Kissing Bugs Are True Bugs

— Written By
en Español

El inglés es el idioma de control de esta página. En la medida en que haya algún conflicto entre la traducción al inglés y la traducción, el inglés prevalece.

Al hacer clic en el enlace de traducción se activa un servicio de traducción gratuito para convertir la página al español. Al igual que con cualquier traducción por Internet, la conversión no es sensible al contexto y puede que no traduzca el texto en su significado original. NC State Extension no garantiza la exactitud del texto traducido. Por favor, tenga en cuenta que algunas aplicaciones y/o servicios pueden no funcionar como se espera cuando se traducen.

English is the controlling language of this page. To the extent there is any conflict between the English text and the translation, English controls.

Clicking on the translation link activates a free translation service to convert the page to Spanish. As with any Internet translation, the conversion is not context-sensitive and may not translate the text to its original meaning. NC State Extension does not guarantee the accuracy of the translated text. Please note that some applications and/or services may not function as expected when translated.

Collapse ▲

In the last couple of months, we have had some phone calls and inquiries about the kissing bug and the Chagas Disease. To learn more about the Chagas Disease visit the Center For Disease Control and Prevention and the World Health Organization.

Dr. Matt Bertone explains in a blog post that cases of the disease in the United States are rare, and most have been diagnosed by people who traveled here from outside the country.

Instead of using pesticides to control the insect, it is recommended the following strategies for keeping kissing bugs from entering homes:

  • Reduce the amount of debris and vegetation directly around the home; wood and leaf piles, stacked rocks and other habitats that attract rodents can also harbor the bugs.
  • Repair cracks and gaps in homes; use weather stripping on points of entry such as windows and doors, and make sure window screens are intact and holes are repaired.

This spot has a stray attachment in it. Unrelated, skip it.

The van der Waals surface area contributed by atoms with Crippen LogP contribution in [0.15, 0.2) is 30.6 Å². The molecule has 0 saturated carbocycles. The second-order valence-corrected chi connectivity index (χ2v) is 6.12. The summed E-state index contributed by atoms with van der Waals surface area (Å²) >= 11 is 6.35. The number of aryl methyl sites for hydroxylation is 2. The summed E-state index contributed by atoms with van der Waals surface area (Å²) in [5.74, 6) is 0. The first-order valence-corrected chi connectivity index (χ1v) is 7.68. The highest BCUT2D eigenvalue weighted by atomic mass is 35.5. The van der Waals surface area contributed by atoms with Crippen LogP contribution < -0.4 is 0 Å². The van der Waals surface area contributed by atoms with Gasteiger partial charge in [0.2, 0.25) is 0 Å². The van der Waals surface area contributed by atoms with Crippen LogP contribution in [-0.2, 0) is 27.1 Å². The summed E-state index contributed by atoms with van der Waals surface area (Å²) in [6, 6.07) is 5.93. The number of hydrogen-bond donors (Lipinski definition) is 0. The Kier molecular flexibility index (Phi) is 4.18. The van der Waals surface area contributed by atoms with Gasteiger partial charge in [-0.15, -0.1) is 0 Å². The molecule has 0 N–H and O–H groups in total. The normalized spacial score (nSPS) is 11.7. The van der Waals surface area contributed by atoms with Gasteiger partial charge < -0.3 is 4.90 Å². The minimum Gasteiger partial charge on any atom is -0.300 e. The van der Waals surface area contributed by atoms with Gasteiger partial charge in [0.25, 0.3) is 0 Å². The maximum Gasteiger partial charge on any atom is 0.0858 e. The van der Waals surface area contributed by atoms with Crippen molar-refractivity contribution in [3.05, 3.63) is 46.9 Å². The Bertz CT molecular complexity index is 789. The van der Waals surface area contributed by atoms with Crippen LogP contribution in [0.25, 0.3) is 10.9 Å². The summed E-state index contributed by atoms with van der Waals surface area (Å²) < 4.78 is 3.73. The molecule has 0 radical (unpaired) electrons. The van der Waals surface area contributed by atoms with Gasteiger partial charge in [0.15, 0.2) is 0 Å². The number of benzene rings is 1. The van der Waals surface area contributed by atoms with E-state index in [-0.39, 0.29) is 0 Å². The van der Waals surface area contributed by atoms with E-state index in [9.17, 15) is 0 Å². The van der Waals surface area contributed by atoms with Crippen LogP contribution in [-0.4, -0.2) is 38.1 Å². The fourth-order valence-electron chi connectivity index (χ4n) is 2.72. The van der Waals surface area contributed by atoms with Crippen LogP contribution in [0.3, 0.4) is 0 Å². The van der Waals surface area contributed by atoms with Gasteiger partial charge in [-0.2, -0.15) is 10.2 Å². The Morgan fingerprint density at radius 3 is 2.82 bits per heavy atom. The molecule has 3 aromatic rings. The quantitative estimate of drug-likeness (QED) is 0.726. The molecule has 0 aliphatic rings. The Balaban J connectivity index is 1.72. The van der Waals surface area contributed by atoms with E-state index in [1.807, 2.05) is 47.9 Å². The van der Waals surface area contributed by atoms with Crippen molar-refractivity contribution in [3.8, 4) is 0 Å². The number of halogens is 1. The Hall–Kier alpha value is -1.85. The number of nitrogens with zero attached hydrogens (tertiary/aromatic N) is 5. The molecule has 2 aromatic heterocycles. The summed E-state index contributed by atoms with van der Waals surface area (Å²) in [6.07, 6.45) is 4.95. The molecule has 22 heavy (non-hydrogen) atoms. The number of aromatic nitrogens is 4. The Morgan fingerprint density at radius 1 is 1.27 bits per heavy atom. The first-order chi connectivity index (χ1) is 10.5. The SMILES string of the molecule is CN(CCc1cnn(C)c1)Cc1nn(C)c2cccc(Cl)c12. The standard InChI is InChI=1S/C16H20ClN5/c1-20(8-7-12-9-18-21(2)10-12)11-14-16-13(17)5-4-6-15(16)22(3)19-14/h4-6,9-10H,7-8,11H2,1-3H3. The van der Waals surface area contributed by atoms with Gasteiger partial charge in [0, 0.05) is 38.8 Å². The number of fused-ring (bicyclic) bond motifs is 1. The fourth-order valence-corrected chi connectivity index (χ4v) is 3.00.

• If you suspect kissing bugs are in your home, inspect racks and tight spaces, especially in bedrooms.
  • Because lights will sometimes attract kissing bugs, minimizing the number of lights on at night will help to “cloak” homes.

But as Bertone points out, “Although these preventive measures will help reduce the chances of coming into contact with kissing bugs, in reality, it is very unlikely you would ever come into contact with one of these insects anyway.”

In his blog post, Bertone explains there are two species of kissing bugs that are native to the state and feed on the blood of vertebrate hosts. Their name comes from the fact that when the bugs feed on humans at night, they prefer the face, especially the lips and eyes. Their bites don’t initially hurt but often become itchy, swollen, and sometimes painful.

Kissing bugs are around one inch long when fully grown and somewhat flattened when not fed. They don’t have mandibles or chewing mouthparts, but instead, they have a long, straw-like rostrum used to suck liquids.

The sides of their abdomen and thorax are striped, alternating black and orange/red (sometimes even pink in hue), Berton writes, “The legs of kissing bugs are thin compared to most assassin bugs, likely because they do not need to grab prey but instead must be able to move quickly.”